Colleen A. McClung of the University of Texas Southwestern Medical Center and her colleagues studied mice lacking a circadian rhythm gene known as Clock. Compared to control animals, mice without Clock were hyperactive and became even more so after being given cocaine. What is more, they also found the drug more rewarding than normal mice did. Finally, Clock-deficient animals exhibited increased activity in the dopamine neurotransmitter system in the brain, which is heavily stimulated by cocaine use. "We found that the Clock gene is not only involved in regulating sleep/wake cycles, but is also very involved in regulating the rewarding responses to drugs of abuse," McClung says.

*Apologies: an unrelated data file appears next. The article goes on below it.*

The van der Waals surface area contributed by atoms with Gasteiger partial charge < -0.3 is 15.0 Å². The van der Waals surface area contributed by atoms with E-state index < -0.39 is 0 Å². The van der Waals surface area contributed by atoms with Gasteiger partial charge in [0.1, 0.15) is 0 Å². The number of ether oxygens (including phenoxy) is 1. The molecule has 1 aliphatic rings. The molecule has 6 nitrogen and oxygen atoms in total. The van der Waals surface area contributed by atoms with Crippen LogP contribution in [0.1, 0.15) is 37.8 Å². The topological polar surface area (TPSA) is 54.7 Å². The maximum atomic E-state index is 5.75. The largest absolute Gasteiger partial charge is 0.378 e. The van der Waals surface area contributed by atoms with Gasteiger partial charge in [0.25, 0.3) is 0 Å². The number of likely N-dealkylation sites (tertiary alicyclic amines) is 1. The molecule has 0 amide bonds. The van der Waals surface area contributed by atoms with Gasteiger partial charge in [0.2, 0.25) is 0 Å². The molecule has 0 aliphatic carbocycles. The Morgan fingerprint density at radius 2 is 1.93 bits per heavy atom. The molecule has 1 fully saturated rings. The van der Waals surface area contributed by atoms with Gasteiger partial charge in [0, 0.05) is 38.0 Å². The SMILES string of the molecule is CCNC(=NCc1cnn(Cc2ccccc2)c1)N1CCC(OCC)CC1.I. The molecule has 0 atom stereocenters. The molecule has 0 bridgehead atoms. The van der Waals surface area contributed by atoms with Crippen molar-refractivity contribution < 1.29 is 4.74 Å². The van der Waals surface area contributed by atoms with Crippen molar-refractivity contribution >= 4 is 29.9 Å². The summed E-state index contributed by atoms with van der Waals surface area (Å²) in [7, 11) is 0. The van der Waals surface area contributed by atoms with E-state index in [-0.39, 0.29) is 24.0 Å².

The researchers plan to study human drug users next, to see if the new role for Clock also pertains to people. "Most work on Clock has focused on the brain's master pacemaker, located in a brain area called the suprachiasmatic nucleus," explains study co-author Eric J. Nestler, also at the University of Texas Southwestern Medical Center. "The novelty of [the] findings is the role Clock plays in brain reward pathways. The next step is to examine Clock and related genes in human addicts."